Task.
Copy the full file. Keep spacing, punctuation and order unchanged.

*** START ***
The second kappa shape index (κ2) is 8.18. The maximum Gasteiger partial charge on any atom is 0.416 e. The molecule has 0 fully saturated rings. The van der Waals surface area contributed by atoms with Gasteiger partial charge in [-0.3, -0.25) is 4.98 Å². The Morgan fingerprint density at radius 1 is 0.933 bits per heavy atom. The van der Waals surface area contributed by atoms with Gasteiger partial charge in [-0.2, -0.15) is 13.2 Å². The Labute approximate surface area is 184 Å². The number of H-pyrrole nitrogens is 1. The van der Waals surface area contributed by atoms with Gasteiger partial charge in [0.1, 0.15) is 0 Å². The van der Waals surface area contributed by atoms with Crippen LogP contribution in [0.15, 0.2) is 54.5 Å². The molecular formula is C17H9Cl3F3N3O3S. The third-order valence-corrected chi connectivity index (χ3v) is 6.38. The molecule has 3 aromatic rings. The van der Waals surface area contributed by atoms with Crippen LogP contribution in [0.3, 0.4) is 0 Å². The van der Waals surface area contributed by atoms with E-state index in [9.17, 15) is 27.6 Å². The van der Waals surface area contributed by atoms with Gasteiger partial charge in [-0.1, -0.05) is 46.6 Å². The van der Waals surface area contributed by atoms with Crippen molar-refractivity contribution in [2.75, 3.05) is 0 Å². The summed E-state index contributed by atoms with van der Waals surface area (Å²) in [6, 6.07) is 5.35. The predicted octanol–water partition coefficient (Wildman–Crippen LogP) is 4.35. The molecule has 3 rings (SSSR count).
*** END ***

The second kappa shape index (κ2) is 8.18. The maximum Gasteiger partial charge on any atom is 0.416 e. The molecule has 0 fully saturated rings. The van der Waals surface area contributed by atoms with Gasteiger partial charge in [-0.3, -0.25) is 4.98 Å². The Morgan fingerprint density at radius 1 is 0.933 bits per heavy atom. The van der Waals surface area contributed by atoms with Gasteiger partial charge in [-0.2, -0.15) is 13.2 Å². The Labute approximate surface area is 184 Å². The number of H-pyrrole nitrogens is 1. The van der Waals surface area contributed by atoms with Gasteiger partial charge in [0.1, 0.15) is 0 Å². The van der Waals surface area contributed by atoms with Crippen LogP contribution in [0.15, 0.2) is 54.5 Å². The molecular formula is C17H9Cl3F3N3O3S. The third-order valence-corrected chi connectivity index (χ3v) is 6.38. The molecule has 3 aromatic rings. The van der Waals surface area contributed by atoms with Crippen LogP contribution in [0.3, 0.4) is 0 Å². The van der Waals surface area contributed by atoms with E-state index in [9.17, 15) is 27.6 Å². The van der Waals surface area contributed by atoms with Gasteiger partial charge in [-0.1, -0.05) is 46.6 Å². The van der Waals surface area contributed by atoms with Crippen molar-refractivity contribution in [2.75, 3.05) is 0 Å². The summed E-state index contributed by atoms with van der Waals surface area (Å²) in [6, 6.07) is 5.35. The predicted octanol–water partition coefficient (Wildman–Crippen LogP) is 4.35. The molecule has 3 rings (SSSR count).